All about those babies

Let’s face it, baby calves are adorable.  Who wouldn’t want the job of feeding these babes every day?  I’m here to tell you the job is tougher than it looks.  My first job as a kid was feeding calves with my grandma and it wasn’t always easy.  Feeding and caring for baby calves takes time and patience, just as it does with people.  Grandma always said “Women make the best calf feeders because they are more patient than men”. (I think there is some truth to this…….)  Here at the farm, calves are housed in hutches.  It is like their own, personal house that provides warmth, shelter and adequate ventilation.  It is important that the babies are isolated for the first two months of life in order to prevent spread of disease and illness.  The hutches are bedded once a week or as needed.

When a baby calf is born the first step is to feed it colostrum.  Colostrum is the mother’s first milking and contains antibodies needed to protect the calf against disease.  The colostrum must be fed to the calf within two hours of life to ensure the transfer of antibodies.  New mothers do not always produce quality colostrum, so at our farm we use a colostrum replacement.  It is a powder that is simply mixed with hot water and fed in a bottle.  The newborn is also given necessary vaccinations and ear tags with an identification number.

After being fed colostrum and moved to a hutch, the newborn joins the regular feeding schedule with the other calves.  The calves are fed twice a day, 5 a.m. and 5 p.m. , with a milk replacer.  Similar to the colostrum replacer, it is a powder that is mixed with hot water and fed in a bottle.

Now, you might be thinking “Well, this doesn’t sound so bad, I thought you said this was a tough job.”.  Things are about to get tricky, folks. You see, calves can’t drink from a bottle their entire life.  We have to teach them how to drink from a pail and it isn’t an easy task.  This is where the patience comes in.   In a perfect world, calves will catch on after 1 to 2 feedings.  Other times, it can take 2 to 3 days!  There aren’t really any tricks, you just have to give it time.  Around this time calves are also introduced to grain and free-choice water. (Free-choice meaning always available)  At 6-8 weeks of age, calves are weaned off milk and eventually moved into group pens.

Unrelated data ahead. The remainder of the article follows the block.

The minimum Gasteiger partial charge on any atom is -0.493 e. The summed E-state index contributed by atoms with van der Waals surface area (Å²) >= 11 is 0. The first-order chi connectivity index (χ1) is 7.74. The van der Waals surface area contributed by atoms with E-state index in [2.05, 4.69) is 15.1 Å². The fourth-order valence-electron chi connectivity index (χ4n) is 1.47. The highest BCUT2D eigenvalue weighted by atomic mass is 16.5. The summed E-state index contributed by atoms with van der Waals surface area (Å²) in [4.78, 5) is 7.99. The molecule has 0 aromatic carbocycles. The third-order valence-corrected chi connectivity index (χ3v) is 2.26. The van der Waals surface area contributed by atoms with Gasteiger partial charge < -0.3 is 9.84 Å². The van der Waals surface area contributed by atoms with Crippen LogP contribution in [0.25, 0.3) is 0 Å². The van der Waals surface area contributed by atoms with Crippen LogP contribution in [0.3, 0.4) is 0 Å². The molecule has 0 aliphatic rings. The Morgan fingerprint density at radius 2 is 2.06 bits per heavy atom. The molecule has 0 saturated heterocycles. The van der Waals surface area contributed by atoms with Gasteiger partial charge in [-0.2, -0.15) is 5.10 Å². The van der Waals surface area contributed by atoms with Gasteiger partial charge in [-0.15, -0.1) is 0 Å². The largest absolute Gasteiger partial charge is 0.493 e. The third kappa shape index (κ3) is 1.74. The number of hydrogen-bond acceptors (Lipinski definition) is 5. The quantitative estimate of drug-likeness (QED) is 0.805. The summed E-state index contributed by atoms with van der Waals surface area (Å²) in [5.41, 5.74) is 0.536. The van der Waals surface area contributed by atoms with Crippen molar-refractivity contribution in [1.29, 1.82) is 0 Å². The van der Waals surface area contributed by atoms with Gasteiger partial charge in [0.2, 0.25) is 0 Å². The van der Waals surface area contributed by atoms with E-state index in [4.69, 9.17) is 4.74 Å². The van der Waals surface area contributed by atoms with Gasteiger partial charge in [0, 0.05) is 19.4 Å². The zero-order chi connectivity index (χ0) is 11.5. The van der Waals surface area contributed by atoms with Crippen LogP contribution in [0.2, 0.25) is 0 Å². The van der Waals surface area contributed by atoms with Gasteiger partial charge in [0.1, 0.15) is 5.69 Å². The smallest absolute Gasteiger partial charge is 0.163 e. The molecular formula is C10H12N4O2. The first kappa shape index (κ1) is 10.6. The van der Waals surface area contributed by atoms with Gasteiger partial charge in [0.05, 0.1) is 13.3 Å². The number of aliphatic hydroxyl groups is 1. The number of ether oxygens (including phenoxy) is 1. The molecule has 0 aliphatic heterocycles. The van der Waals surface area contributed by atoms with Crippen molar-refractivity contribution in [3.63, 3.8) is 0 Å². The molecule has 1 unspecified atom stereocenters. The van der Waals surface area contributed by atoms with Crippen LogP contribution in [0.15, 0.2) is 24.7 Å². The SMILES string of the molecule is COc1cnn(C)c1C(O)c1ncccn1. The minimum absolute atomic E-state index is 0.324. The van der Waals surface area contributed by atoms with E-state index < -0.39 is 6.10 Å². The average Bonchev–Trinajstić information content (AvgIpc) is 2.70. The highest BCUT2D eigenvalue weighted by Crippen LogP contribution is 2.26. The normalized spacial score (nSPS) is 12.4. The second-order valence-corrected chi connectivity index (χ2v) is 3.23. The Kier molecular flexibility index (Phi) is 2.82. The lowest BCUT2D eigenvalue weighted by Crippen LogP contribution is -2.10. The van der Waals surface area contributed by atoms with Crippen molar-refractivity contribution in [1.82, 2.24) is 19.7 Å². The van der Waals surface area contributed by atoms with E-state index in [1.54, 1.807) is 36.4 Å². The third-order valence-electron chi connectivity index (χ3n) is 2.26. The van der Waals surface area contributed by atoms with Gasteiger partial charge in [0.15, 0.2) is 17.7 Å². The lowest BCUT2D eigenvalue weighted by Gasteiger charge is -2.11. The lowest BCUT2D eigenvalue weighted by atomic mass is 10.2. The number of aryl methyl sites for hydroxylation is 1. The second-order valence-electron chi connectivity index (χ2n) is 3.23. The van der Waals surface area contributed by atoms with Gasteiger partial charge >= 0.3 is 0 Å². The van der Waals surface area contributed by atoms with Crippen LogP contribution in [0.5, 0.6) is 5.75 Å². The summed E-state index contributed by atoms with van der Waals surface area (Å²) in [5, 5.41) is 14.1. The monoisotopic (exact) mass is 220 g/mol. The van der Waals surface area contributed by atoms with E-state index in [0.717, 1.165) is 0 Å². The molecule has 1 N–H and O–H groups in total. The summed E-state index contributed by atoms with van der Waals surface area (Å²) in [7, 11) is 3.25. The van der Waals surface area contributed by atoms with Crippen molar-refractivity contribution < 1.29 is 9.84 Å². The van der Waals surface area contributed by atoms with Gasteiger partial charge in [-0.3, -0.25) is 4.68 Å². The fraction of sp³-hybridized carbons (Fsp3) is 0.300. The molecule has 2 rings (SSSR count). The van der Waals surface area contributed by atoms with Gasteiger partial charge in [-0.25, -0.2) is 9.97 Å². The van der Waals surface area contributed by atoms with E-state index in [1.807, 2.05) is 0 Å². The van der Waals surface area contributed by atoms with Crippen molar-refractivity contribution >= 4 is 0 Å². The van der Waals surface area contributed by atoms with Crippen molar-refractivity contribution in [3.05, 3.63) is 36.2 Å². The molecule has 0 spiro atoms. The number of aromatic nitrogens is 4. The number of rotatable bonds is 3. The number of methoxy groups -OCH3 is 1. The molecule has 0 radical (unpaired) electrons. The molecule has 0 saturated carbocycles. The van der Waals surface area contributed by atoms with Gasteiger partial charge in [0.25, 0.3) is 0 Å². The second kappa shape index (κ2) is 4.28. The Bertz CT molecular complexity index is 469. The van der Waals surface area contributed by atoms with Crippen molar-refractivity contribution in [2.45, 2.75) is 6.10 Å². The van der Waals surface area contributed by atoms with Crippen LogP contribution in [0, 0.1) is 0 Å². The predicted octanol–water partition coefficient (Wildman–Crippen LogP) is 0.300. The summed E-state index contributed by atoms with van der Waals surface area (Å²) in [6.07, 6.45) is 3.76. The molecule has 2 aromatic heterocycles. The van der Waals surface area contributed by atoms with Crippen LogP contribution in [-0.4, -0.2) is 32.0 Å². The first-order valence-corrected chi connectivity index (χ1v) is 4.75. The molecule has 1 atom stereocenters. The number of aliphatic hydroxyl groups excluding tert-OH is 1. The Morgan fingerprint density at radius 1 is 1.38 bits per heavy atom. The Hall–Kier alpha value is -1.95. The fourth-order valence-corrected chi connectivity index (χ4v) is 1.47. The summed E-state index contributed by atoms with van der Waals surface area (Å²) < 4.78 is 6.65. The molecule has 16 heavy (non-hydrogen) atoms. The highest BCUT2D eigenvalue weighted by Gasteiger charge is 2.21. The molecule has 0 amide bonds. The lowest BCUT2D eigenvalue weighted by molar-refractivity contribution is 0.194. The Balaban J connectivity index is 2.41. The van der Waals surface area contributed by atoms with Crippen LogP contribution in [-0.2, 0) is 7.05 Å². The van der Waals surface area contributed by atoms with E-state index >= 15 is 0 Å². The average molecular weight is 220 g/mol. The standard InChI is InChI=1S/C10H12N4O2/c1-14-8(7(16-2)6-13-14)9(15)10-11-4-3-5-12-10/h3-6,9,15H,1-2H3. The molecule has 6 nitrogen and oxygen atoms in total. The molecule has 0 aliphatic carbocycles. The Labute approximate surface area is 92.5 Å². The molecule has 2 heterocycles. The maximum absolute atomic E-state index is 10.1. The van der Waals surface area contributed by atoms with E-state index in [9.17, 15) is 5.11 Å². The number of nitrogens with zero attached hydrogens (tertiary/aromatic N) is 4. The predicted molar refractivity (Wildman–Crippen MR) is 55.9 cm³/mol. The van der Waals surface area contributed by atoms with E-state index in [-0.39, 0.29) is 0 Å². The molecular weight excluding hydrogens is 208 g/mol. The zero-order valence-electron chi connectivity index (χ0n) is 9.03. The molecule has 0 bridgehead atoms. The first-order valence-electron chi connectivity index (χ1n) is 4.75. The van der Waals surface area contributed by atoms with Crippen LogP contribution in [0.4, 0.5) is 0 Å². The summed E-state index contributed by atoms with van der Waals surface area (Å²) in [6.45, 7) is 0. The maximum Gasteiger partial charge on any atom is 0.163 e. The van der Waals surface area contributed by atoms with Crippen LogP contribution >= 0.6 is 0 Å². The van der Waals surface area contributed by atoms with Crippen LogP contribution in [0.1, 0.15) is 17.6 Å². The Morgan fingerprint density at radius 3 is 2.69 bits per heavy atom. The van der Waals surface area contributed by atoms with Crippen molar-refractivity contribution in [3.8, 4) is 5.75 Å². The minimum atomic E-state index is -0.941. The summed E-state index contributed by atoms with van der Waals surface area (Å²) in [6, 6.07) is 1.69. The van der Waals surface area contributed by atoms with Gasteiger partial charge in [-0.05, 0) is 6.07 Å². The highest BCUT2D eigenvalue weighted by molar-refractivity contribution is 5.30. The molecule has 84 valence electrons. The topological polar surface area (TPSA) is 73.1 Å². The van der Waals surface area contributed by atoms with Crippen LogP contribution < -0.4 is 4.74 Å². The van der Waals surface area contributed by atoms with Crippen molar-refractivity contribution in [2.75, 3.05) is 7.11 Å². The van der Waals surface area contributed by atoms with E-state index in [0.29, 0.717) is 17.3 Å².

The calves in their group pen

The calves in their group pen

Still don’t think it sounds that tough?  Insert Mother Nature.  The calf hutches are located outside and the weather can really make feeding calves hard on people.  We don’t get to wait for the rain to stop or the wind to cease.  If it is 30 below with 20 mph winds, you better buddle up because those calves need to be fed.

It isn’t all bad, there are definitely some perks.  Seeing their cute faces everyday is a bonus.  Watching them grow, learn and get into trouble; it is all fun.  However, it does take a tough person to care for these babies.  I am neither patient nor warm-blooded so, I am thankful that my calf duties are limited.  My mother-in law and a few helpers take care of the calves and do an excellent job.  Can’t you tell?  Look at all these happy babies!

                                 

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2 thoughts on “All about those babies

  1. Pingback: What to Expect When Your Cow is Expecting | Modern-day Farm Chick

  2. Pingback: Down on the Farm | Modern-day Farm Chick

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